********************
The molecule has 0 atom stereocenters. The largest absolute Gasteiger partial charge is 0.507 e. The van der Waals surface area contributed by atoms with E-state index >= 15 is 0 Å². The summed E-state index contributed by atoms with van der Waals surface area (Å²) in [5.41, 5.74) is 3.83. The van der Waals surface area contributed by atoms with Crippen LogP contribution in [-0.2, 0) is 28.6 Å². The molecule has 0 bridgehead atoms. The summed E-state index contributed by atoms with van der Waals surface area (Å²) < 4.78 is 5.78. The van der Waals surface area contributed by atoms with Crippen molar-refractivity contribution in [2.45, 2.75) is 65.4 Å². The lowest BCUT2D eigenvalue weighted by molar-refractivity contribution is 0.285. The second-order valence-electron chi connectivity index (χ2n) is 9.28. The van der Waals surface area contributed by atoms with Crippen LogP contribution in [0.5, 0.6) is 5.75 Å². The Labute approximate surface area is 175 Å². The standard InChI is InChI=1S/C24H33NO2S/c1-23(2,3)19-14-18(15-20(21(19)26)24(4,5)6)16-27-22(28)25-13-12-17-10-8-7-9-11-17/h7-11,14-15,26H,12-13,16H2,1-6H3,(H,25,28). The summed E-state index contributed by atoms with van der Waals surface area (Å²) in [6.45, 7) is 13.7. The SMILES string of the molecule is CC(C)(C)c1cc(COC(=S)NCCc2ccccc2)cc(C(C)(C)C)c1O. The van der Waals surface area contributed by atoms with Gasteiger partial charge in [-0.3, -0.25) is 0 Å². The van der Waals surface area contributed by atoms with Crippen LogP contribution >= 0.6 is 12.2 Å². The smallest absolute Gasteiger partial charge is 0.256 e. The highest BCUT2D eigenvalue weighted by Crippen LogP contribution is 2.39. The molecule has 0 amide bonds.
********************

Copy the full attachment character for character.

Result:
The molecule has 0 atom stereocenters. The largest absolute Gasteiger partial charge is 0.507 e. The van der Waals surface area contributed by atoms with E-state index >= 15 is 0 Å². The summed E-state index contributed by atoms with van der Waals surface area (Å²) in [5.41, 5.74) is 3.83. The van der Waals surface area contributed by atoms with Crippen LogP contribution in [-0.2, 0) is 28.6 Å². The molecule has 0 bridgehead atoms. The summed E-state index contributed by atoms with van der Waals surface area (Å²) < 4.78 is 5.78. The van der Waals surface area contributed by atoms with Crippen molar-refractivity contribution in [2.45, 2.75) is 65.4 Å². The lowest BCUT2D eigenvalue weighted by molar-refractivity contribution is 0.285. The second-order valence-electron chi connectivity index (χ2n) is 9.28. The van der Waals surface area contributed by atoms with Crippen LogP contribution in [0.5, 0.6) is 5.75 Å². The Labute approximate surface area is 175 Å². The standard InChI is InChI=1S/C24H33NO2S/c1-23(2,3)19-14-18(15-20(21(19)26)24(4,5)6)16-27-22(28)25-13-12-17-10-8-7-9-11-17/h7-11,14-15,26H,12-13,16H2,1-6H3,(H,25,28). The summed E-state index contributed by atoms with van der Waals surface area (Å²) in [6.45, 7) is 13.7. The SMILES string of the molecule is CC(C)(C)c1cc(COC(=S)NCCc2ccccc2)cc(C(C)(C)C)c1O. The van der Waals surface area contributed by atoms with Gasteiger partial charge in [-0.3, -0.25) is 0 Å². The van der Waals surface area contributed by atoms with Crippen LogP contribution >= 0.6 is 12.2 Å². The smallest absolute Gasteiger partial charge is 0.256 e. The highest BCUT2D eigenvalue weighted by Crippen LogP contribution is 2.39. The molecule has 0 amide bonds.